Which ETF has the highest dividend? ›

Top 100 Highest Dividend Yield ETFs
SymbolNameDividend Yield
OARKYieldMax Innovation Option Income Strategy ETF45.01%
NVDGraniteShares 2x Short NVDA Daily ETF44.32%
AMDYYieldMax AMD Option Income Strategy ETF41.49%
QQQYDefiance Nasdaq 100 Enhanced Options Income ETF Defiance Nasdaq 100 Enhanced Option Income ETF40.44%
93 more rows

What is the best income ETF? ›

7 High-Yield ETFs for Income Investors
ETFDividend yield (trailing 12 months)Expense ratio
iShares Preferred and Income Securities ETF (ticker: PFF)6.4%0.46%
Global X Nasdaq 100 Covered Call ETF (QYLD)11.6%0.61%
Amplify CWP Enhanced Dividend Income ETF (DIVO)4.6%0.56%
JPMorgan Equity Premium Income ETF (JEPI)7.9%0.35%
3 more rows
Mar 18, 2024

What is the highest paying mutual fund? ›

Best-performing U.S. equity mutual funds
TickerName5-year return (%)
STSEXBlackRock Exchange BlackRock16.27%
USBOXPear Tree Quality Ordinary16.13%
FGLGXFidelity Series Large Cap Stock16.08%
PRCOXT. Rowe Price U.S. Equity Research16%
3 more rows
Mar 29, 2024

Which mutual fund pays highest? ›

Frequently Asked Questions
Fund NameFund Category5 Year Return (Annualized)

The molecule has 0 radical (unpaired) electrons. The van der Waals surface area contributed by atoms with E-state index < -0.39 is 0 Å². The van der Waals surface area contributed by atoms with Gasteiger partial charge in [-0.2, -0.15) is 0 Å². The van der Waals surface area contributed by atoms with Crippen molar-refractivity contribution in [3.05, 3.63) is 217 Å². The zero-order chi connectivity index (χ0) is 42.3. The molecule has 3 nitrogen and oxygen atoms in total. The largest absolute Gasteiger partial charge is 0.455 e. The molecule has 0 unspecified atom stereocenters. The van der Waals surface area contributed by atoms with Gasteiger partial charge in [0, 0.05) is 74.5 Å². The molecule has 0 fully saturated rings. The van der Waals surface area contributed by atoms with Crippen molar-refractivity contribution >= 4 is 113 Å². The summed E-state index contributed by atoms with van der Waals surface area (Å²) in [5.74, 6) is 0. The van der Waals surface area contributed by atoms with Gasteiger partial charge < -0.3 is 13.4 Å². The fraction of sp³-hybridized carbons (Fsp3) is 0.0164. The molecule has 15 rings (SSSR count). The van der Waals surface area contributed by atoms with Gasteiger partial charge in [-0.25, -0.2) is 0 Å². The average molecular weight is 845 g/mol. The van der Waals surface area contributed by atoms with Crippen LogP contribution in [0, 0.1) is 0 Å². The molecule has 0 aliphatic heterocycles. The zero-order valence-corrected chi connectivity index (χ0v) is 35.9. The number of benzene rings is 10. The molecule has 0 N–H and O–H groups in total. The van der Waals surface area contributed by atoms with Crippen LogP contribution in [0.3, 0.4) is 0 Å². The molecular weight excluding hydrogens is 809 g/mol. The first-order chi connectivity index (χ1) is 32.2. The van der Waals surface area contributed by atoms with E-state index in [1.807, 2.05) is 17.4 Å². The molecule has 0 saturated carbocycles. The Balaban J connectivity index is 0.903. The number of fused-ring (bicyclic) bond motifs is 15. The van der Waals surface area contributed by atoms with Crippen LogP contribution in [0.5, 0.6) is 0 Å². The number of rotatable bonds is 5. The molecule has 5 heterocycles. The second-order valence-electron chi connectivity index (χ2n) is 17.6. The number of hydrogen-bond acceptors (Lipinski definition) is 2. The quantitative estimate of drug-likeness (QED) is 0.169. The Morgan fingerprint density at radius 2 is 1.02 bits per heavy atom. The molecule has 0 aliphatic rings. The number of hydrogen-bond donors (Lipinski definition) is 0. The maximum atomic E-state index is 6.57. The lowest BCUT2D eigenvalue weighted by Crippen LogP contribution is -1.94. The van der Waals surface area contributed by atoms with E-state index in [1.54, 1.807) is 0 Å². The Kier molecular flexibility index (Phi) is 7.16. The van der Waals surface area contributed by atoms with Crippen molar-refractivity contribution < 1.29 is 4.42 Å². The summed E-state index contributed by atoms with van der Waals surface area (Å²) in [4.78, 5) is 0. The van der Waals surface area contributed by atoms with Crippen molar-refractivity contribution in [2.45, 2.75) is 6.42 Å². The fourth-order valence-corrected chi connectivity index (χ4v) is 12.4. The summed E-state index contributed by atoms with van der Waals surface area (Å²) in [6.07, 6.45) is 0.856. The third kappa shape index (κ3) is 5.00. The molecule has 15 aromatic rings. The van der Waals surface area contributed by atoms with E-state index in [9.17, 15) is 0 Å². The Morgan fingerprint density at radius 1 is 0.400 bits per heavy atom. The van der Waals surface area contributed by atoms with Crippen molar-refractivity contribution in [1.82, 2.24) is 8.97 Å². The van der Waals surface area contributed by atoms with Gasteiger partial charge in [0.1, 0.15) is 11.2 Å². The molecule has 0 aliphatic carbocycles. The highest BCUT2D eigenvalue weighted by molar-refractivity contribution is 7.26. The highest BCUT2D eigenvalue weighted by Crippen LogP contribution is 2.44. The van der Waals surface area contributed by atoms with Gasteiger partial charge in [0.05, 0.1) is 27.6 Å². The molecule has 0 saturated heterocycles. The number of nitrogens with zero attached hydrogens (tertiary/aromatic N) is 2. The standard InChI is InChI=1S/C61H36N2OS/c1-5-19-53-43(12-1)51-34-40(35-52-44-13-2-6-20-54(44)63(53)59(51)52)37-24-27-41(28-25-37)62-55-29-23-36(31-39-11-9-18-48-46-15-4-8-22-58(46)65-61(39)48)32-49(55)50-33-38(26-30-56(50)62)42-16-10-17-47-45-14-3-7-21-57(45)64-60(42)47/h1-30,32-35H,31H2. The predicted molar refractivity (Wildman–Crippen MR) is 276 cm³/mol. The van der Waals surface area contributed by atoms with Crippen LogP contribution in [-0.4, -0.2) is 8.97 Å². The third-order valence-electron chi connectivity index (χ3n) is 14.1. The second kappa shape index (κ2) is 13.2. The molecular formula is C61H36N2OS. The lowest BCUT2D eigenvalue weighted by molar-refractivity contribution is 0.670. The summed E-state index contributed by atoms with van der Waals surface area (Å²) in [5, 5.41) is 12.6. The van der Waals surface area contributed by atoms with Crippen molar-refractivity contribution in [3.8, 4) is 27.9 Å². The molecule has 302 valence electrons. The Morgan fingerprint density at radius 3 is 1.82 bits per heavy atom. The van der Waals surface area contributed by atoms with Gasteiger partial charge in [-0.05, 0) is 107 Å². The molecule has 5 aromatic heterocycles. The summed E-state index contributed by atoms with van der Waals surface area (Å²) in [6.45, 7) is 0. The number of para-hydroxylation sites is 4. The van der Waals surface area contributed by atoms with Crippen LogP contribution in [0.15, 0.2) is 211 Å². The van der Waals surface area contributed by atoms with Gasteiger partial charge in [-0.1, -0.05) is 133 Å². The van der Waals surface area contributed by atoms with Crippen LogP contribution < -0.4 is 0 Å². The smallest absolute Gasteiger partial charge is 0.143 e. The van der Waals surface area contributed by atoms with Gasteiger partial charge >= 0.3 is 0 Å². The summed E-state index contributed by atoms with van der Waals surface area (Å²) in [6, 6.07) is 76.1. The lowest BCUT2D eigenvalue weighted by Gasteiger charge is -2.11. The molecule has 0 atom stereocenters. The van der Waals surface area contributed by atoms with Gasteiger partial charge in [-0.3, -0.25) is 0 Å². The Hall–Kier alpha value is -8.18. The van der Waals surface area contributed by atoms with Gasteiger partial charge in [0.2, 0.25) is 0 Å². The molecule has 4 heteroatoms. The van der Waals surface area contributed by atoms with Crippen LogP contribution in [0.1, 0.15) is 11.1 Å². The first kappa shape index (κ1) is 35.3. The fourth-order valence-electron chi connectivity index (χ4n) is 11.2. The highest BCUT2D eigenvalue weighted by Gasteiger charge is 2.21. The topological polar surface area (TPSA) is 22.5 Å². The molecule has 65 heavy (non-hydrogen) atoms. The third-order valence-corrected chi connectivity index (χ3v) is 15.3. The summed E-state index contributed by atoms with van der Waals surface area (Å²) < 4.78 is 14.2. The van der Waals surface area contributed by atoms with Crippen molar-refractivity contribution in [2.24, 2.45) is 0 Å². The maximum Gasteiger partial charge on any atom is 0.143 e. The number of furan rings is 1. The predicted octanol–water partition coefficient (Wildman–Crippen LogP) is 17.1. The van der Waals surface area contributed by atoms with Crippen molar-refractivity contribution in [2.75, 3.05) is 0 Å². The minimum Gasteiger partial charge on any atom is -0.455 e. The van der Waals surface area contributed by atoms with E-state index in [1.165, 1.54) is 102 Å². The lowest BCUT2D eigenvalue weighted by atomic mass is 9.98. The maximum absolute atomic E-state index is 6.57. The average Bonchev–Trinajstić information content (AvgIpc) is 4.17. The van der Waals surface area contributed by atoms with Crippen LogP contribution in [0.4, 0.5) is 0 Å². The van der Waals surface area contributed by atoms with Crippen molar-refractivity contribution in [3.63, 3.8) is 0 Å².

Aditya Birla Sun Life Dividend Yield FundEquity21.33 % p.a.
SBI Dividend Yield FundEquityNA
Templeton India Equity Income FundEquity22.79 % p.a.
Sundaram Dividend Yield FundEquity19.23 % p.a.
1 more row

Can you live off mutual fund dividends? ›

Over time, the cash flow generated by those dividend payments can supplement your Social Security and pension income. Perhaps, it can even provide all the money you need to maintain your preretirement lifestyle. It is possible to live off dividends if you do a little planning.

Should I switch from mutual fund to ETF? ›

If you're paying fees for a fund with a high expense ratio or paying too much in taxes each year because of undesired capital gains distributions, switching to ETFs is likely the right choice. If your current investment is in an indexed mutual fund, you can usually find an ETF that accomplishes the same thing.

Are ETFs better for taxes than mutual funds? ›

ETFs are generally considered more tax-efficient than mutual funds, owing to the fact that they typically have fewer capital gains distributions. However, they still have tax implications you must consider, both when creating your portfolio as well as when timing the sale of an ETF you hold. Internal Revenue Service.

What are two advantages of an ETF over a mutual fund? ›

ETFs have several advantages for investors considering this vehicle. The 4 most prominent advantages are trading flexibility, portfolio diversification and risk management, lower costs versus like mutual funds, and potential tax benefits.

Do you pay taxes on ETF if you don't sell? ›

At least once a year, funds must pass on any net gains they've realized. As a fund shareholder, you could be on the hook for taxes on gains even if you haven't sold any of your shares.